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Physical Science

Physical science is the study of the physical world around you. Learn about everything from electricity to magnetism in this section.

Topics to Explore

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Learn More / Page 12

How does a Crookes' radiometer work?

I once saw this device shaped like a light bulb. It had a vertical support inside it, and on that support there were four vanes with four diamonds on the end. One side of the diamond was black and the other was white. I did a little research and found out that it was called a Crookes' radiometer -- how does it work?

How does a Fresnel lens work?

I have a thin piece of plastic mounted on the back window of my RV. It magnifies things so I can see better when I'm backing up. How can such a thin piece of plastic magnify things? A regular glass magnifying lens would have to be curved on both sides and much thicker.

Can you explain the diameter measurements used in bullets, wire and nails?

Bullets, wires and nails are all measured with unusual measurement systems and units -- and they all show just how interesting measurement systems can be!

What is an atomic clock and how does it work?

Many ads for new clocks advertise their ability to automatically synchronize themselves with the atomic clock in Boulder, Colorado. This atomic clock is more precise because it uses the frequencies of atoms as its resonator.

How do you write the chemical reaction that takes place in a smoke detector?

Chemical formulas provide a concise explanation for reactions. In this article, we explain the formula for the reaction in a smoke detector.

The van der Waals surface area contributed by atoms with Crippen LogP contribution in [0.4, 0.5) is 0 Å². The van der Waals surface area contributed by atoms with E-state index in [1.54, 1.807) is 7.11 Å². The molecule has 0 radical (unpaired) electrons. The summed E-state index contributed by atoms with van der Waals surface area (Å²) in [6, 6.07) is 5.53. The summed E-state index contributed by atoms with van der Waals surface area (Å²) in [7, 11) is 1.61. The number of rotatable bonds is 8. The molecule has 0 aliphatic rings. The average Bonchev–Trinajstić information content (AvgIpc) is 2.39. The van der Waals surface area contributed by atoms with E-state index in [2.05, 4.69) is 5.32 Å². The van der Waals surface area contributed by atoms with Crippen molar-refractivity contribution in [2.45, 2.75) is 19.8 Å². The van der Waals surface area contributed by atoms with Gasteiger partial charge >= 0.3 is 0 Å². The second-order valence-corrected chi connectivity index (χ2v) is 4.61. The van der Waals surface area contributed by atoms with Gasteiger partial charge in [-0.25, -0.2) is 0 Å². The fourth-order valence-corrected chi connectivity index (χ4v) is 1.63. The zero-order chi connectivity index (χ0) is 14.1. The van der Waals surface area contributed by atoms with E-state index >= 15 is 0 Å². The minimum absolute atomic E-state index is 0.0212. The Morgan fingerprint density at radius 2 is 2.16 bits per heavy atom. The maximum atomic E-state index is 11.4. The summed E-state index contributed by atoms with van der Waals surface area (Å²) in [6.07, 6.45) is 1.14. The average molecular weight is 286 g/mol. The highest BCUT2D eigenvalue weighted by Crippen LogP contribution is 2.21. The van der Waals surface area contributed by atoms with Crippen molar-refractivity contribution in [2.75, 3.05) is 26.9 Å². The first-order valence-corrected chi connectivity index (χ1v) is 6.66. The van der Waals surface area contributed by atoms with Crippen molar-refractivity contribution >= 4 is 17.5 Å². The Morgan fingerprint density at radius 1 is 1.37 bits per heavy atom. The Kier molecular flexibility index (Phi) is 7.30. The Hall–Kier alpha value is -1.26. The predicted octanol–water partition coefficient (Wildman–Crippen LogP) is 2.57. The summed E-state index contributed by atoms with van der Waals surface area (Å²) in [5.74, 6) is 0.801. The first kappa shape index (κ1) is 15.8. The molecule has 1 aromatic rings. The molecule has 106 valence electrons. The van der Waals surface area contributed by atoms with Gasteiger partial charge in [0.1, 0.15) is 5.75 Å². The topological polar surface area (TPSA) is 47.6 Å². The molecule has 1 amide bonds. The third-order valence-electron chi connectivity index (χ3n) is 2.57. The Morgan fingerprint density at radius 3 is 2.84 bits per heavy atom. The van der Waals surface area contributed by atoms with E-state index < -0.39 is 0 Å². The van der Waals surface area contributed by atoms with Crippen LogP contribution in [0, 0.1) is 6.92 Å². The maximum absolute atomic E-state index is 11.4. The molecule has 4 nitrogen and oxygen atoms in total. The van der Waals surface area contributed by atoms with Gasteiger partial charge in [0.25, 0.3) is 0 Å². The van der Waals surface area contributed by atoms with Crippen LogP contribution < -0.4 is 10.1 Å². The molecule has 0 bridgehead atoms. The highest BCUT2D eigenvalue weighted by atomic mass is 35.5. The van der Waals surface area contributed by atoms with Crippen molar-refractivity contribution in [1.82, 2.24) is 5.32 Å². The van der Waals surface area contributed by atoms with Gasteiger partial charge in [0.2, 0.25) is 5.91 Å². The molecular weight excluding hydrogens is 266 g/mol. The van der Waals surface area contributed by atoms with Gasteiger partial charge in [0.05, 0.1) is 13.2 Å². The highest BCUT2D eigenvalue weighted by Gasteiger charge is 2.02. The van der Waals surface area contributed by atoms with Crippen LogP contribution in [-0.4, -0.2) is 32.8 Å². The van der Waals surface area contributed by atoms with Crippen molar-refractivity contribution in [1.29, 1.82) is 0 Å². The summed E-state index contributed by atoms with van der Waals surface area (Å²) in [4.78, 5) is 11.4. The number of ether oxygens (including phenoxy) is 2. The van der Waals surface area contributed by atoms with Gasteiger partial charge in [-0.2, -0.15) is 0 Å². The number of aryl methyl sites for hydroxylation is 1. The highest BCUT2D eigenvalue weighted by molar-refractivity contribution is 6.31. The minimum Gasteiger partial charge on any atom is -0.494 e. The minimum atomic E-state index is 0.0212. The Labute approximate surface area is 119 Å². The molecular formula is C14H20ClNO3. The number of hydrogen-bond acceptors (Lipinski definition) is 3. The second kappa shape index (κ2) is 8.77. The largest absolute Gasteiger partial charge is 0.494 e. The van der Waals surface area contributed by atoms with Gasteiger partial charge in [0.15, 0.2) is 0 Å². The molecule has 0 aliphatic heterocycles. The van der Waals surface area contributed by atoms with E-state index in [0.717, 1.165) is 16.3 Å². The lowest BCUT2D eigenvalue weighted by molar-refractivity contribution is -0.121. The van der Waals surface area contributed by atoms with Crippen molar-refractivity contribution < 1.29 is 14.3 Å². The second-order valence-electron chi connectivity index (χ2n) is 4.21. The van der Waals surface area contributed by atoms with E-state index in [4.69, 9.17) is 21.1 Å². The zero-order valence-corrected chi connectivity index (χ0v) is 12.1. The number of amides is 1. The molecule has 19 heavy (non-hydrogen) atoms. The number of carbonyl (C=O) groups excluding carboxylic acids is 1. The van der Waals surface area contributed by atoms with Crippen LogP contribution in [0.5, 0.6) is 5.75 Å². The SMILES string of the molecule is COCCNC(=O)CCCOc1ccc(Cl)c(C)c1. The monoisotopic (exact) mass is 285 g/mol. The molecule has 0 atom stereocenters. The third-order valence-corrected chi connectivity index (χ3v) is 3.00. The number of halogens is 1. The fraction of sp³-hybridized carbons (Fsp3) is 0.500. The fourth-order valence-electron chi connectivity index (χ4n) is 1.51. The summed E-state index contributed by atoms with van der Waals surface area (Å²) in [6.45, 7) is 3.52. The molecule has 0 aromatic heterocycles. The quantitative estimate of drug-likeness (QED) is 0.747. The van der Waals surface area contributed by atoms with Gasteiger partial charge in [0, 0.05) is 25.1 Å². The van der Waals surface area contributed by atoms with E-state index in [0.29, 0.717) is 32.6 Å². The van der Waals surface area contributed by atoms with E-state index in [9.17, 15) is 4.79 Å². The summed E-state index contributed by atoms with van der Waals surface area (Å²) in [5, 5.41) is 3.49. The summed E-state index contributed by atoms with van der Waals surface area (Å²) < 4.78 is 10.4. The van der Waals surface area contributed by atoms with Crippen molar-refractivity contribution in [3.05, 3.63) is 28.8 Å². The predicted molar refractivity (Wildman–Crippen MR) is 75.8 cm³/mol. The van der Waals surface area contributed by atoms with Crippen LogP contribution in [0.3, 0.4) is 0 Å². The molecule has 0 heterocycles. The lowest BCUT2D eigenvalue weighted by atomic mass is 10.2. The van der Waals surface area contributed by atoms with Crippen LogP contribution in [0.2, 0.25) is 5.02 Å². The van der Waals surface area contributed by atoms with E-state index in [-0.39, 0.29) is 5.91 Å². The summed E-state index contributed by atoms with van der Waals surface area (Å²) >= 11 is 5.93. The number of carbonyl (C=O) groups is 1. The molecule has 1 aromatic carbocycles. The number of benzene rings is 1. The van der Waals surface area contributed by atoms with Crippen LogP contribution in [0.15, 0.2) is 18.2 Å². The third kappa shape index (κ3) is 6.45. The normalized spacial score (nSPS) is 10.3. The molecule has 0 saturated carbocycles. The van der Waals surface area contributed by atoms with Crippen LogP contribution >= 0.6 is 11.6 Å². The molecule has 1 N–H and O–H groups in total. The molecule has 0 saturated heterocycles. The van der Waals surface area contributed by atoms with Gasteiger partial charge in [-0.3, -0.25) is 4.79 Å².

What causes a sonic boom?

When an airplane flies faster than the speed of sound, you hear a large booming sound. But how can something that seems so simple cause such a boom?

What causes helium balloons to lose their lift after a day or two?

Scenario: A helium balloon is up against the ceiling one day, and the next day it's on the floor. Does the balloon fall because the helium leaks out, or because the helium molecules slow down due to decreased pressure?

How Radar Works

Radar seems to have infinite uses: Police use it to clock your speed, NASA uses it to follow satellites, meteorologists use it to track storms and the military uses it to track the enemy ... Learn all about radar technology!

How Anesthesia Works

If the idea of being completely knocked out by a cocktail of drugs while doctors operate on you freaks you out, you're not the only one. But that's not what anesthesia is all about it -- and it might scare you less if you understand how it works.

How Atomic Clocks Work

When the power goes out and is later restored, how do you know what time to set your clocks to? Have you ever wondered how time is regulated? Learn how scientists determine exact time.

How Caffeine Works

About 90 percent of Americans consume some form of caffeine every day: It's our most popular drug by far. What's so special about this stimulant?

How Helium Balloons Work

Helium balloons tend to fascinate adults and children alike (and it's not just the Donald Duck voice thing, though that is a big draw). Learn all about helium and why it floats!

How Lasers Work

Lasers are used in CD players, dental drills, eye surgery, and even tattoo removal. But what exactly is a laser? There are numerous types, but all lasers work basically the same way. Learn how they generate such concentrated beams of light.

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